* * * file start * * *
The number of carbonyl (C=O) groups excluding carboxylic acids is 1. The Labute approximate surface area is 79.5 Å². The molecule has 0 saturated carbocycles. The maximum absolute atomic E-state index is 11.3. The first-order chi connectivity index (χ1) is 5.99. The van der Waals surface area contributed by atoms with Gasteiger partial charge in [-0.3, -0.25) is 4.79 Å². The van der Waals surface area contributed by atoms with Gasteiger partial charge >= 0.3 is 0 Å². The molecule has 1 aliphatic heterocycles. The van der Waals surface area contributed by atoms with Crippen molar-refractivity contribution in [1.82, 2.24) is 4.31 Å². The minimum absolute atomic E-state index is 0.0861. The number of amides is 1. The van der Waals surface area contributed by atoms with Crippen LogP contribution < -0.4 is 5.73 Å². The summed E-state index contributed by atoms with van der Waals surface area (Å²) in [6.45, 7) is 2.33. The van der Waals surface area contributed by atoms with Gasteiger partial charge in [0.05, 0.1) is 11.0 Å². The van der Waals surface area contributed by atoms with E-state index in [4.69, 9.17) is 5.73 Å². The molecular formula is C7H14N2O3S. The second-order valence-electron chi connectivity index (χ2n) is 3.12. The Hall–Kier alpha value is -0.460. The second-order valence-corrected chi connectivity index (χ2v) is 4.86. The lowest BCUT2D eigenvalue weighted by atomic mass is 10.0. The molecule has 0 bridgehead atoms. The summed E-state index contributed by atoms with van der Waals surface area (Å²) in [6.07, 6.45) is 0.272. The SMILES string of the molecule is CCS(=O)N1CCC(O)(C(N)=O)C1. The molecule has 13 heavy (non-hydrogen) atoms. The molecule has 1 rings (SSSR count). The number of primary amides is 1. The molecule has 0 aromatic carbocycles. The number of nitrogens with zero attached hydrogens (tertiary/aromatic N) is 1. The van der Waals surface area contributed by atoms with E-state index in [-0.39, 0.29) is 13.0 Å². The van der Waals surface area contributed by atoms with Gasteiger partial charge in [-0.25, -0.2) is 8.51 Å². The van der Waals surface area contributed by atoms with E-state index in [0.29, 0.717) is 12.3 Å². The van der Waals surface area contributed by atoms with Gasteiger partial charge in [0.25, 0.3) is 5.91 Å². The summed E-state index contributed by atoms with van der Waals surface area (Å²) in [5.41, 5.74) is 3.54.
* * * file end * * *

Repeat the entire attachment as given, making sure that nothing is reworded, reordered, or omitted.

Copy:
The number of carbonyl (C=O) groups excluding carboxylic acids is 1. The Labute approximate surface area is 79.5 Å². The molecule has 0 saturated carbocycles. The maximum absolute atomic E-state index is 11.3. The first-order chi connectivity index (χ1) is 5.99. The van der Waals surface area contributed by atoms with Gasteiger partial charge in [-0.3, -0.25) is 4.79 Å². The van der Waals surface area contributed by atoms with Gasteiger partial charge >= 0.3 is 0 Å². The molecule has 1 aliphatic heterocycles. The van der Waals surface area contributed by atoms with Crippen molar-refractivity contribution in [1.82, 2.24) is 4.31 Å². The minimum absolute atomic E-state index is 0.0861. The number of amides is 1. The van der Waals surface area contributed by atoms with Crippen LogP contribution < -0.4 is 5.73 Å². The summed E-state index contributed by atoms with van der Waals surface area (Å²) in [6.45, 7) is 2.33. The van der Waals surface area contributed by atoms with Gasteiger partial charge in [0.05, 0.1) is 11.0 Å². The van der Waals surface area contributed by atoms with E-state index in [4.69, 9.17) is 5.73 Å². The molecular formula is C7H14N2O3S. The second-order valence-electron chi connectivity index (χ2n) is 3.12. The Hall–Kier alpha value is -0.460. The second-order valence-corrected chi connectivity index (χ2v) is 4.86. The lowest BCUT2D eigenvalue weighted by atomic mass is 10.0. The molecule has 0 bridgehead atoms. The summed E-state index contributed by atoms with van der Waals surface area (Å²) in [6.07, 6.45) is 0.272. The SMILES string of the molecule is CCS(=O)N1CCC(O)(C(N)=O)C1. The molecule has 13 heavy (non-hydrogen) atoms. The molecule has 1 rings (SSSR count). The number of primary amides is 1. The molecule has 0 aromatic carbocycles. The number of nitrogens with zero attached hydrogens (tertiary/aromatic N) is 1. The van der Waals surface area contributed by atoms with E-state index in [-0.39, 0.29) is 13.0 Å². The van der Waals surface area contributed by atoms with Gasteiger partial charge in [-0.25, -0.2) is 8.51 Å². The van der Waals surface area contributed by atoms with E-state index in [0.29, 0.717) is 12.3 Å². The van der Waals surface area contributed by atoms with Gasteiger partial charge in [0.25, 0.3) is 5.91 Å². The summed E-state index contributed by atoms with van der Waals surface area (Å²) in [5.41, 5.74) is 3.54.